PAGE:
i) a well formed, but usually small and grossly abnormal eye is discernible along with the cyst.
ii) Where no eye is discernible clinically and the subject appears anophthalmic.
We are presenting herewith 4 cases of congenital microphthalmos with orbital or orbito-palpebral cysts because of the histopathological study available in three of them. Two cases were bilateral.
| Case Reports|| |
The cases attended the ophthalmic O.P.D. of Irwin Hospital, New Delhi between 1959-67. All the cases were born at full term. Their birth weight was within normal limits. Delivery was normal in all the cases. No history of any maternal illness during pregnancy especially German measles could be elicited. There was no history of any congenital anomaly in the family.
V.P.. 6 months, Hindu male child was brought to the Ophthalmic O.P.D. of Irwin Hospital, on 4th March, 1967 with the complaints of a mass protruding in between the lids, on the right side. A small mass was noted at birth which was steadily growing in size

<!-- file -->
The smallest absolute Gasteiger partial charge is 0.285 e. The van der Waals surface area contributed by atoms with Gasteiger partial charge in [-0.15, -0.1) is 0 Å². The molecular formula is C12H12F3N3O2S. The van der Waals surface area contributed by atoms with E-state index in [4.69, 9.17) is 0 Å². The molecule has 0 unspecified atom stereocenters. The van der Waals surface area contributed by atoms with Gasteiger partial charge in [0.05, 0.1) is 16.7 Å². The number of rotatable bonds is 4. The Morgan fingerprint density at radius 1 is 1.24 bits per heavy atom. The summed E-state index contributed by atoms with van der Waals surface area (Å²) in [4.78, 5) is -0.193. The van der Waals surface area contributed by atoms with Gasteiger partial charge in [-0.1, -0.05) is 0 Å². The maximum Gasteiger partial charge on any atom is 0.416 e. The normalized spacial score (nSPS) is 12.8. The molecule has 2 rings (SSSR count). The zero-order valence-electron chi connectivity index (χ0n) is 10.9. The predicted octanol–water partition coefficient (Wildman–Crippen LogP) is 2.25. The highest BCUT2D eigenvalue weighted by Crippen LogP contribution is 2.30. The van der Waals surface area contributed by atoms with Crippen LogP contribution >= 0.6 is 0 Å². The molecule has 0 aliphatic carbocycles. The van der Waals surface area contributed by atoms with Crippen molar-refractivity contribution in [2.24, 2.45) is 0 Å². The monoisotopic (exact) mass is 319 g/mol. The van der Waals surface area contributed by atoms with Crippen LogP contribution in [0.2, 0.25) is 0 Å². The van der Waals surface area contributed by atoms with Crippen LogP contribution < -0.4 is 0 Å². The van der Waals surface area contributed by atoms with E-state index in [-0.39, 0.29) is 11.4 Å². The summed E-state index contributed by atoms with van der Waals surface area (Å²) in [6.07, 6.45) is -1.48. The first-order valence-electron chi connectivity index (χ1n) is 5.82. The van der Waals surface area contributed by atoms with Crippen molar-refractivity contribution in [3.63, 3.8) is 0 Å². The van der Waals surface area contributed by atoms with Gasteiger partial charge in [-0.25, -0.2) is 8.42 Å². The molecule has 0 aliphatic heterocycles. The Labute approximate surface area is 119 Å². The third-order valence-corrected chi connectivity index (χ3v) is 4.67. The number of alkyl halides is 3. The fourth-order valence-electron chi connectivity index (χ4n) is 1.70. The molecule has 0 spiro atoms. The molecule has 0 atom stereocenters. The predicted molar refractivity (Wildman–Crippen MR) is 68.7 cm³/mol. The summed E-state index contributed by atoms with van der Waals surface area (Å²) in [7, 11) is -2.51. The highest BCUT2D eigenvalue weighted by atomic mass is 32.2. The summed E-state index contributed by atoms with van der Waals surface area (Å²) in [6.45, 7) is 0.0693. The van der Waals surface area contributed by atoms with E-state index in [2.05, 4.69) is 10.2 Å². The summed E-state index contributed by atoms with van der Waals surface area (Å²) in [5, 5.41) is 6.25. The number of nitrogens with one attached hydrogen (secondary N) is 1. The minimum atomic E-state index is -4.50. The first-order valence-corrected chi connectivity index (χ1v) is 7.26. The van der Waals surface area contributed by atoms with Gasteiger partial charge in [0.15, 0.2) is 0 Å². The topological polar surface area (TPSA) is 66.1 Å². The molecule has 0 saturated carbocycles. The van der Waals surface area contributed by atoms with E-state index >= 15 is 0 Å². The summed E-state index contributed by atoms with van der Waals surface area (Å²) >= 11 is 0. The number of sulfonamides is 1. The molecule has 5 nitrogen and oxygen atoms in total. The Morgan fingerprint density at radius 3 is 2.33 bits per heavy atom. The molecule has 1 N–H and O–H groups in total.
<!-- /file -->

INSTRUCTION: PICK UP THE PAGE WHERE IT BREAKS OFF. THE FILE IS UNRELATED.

On examination the child was found to be otherwise healthy. No other congenital anomaly could be detected. The eye lids were normal, held open and stretched by a large cystic mass in the right orbit [Figure - 1], which was found to be 4-5 cm in diameter, cystic in nature and transluminous. No eye ball was clinically discernible. The left eye was perfectly normal. Skiagram of the right orbit showed optic foramina to be of normal size. Skiagram of the skull did not reveal anything significant.
The cystic mass was removed from the orbit on 11th March, 1967 [Figure - 2]. On incising the cyst, clear straw coloured fluid came out. The inner surface of the cyst was lined by an infolded greyish white membrane. A small blackish area was observed on one side.